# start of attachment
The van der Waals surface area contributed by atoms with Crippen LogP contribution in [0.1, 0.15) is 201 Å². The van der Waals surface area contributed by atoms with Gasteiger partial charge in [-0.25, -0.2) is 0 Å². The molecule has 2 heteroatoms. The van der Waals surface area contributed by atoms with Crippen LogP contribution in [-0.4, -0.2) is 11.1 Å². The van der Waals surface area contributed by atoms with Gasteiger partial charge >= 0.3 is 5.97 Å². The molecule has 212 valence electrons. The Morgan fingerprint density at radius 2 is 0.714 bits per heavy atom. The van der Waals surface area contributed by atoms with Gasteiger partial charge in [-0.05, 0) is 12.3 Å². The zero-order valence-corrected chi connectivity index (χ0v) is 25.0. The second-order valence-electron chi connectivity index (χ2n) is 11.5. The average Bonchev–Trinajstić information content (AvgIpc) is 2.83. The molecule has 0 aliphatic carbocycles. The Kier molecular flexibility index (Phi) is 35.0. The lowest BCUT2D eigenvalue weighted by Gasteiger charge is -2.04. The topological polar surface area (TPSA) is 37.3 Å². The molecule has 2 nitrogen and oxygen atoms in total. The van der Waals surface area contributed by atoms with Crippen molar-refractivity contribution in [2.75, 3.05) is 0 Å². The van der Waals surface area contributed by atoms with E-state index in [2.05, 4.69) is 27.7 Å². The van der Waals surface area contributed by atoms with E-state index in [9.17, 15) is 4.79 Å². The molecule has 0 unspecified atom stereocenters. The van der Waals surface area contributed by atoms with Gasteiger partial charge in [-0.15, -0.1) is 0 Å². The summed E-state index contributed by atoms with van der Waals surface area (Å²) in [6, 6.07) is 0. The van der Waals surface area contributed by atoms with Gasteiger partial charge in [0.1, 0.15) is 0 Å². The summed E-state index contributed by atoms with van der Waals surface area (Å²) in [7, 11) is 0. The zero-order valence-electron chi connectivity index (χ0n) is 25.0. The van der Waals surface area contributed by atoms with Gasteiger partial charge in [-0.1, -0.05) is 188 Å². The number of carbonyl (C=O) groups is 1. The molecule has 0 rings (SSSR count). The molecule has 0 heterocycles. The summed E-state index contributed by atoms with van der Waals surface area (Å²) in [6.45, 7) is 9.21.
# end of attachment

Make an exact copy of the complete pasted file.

The van der Waals surface area contributed by atoms with Crippen LogP contribution in [0.1, 0.15) is 201 Å². The van der Waals surface area contributed by atoms with Gasteiger partial charge in [-0.25, -0.2) is 0 Å². The molecule has 2 heteroatoms. The van der Waals surface area contributed by atoms with Crippen LogP contribution in [-0.4, -0.2) is 11.1 Å². The van der Waals surface area contributed by atoms with Gasteiger partial charge >= 0.3 is 5.97 Å². The molecule has 212 valence electrons. The Morgan fingerprint density at radius 2 is 0.714 bits per heavy atom. The van der Waals surface area contributed by atoms with Gasteiger partial charge in [-0.05, 0) is 12.3 Å². The zero-order valence-corrected chi connectivity index (χ0v) is 25.0. The second-order valence-electron chi connectivity index (χ2n) is 11.5. The average Bonchev–Trinajstić information content (AvgIpc) is 2.83. The molecule has 0 aliphatic carbocycles. The Kier molecular flexibility index (Phi) is 35.0. The lowest BCUT2D eigenvalue weighted by Gasteiger charge is -2.04. The topological polar surface area (TPSA) is 37.3 Å². The molecule has 2 nitrogen and oxygen atoms in total. The van der Waals surface area contributed by atoms with Crippen molar-refractivity contribution in [2.75, 3.05) is 0 Å². The van der Waals surface area contributed by atoms with E-state index in [2.05, 4.69) is 27.7 Å². The van der Waals surface area contributed by atoms with E-state index in [9.17, 15) is 4.79 Å². The molecule has 0 unspecified atom stereocenters. The van der Waals surface area contributed by atoms with Gasteiger partial charge in [-0.15, -0.1) is 0 Å². The summed E-state index contributed by atoms with van der Waals surface area (Å²) in [6, 6.07) is 0. The van der Waals surface area contributed by atoms with Gasteiger partial charge in [0.1, 0.15) is 0 Å². The summed E-state index contributed by atoms with van der Waals surface area (Å²) in [7, 11) is 0. The zero-order valence-electron chi connectivity index (χ0n) is 25.0. The van der Waals surface area contributed by atoms with Gasteiger partial charge in [-0.1, -0.05) is 188 Å². The number of carbonyl (C=O) groups is 1. The molecule has 0 rings (SSSR count). The molecule has 0 heterocycles. The summed E-state index contributed by atoms with van der Waals surface area (Å²) in [6.45, 7) is 9.21.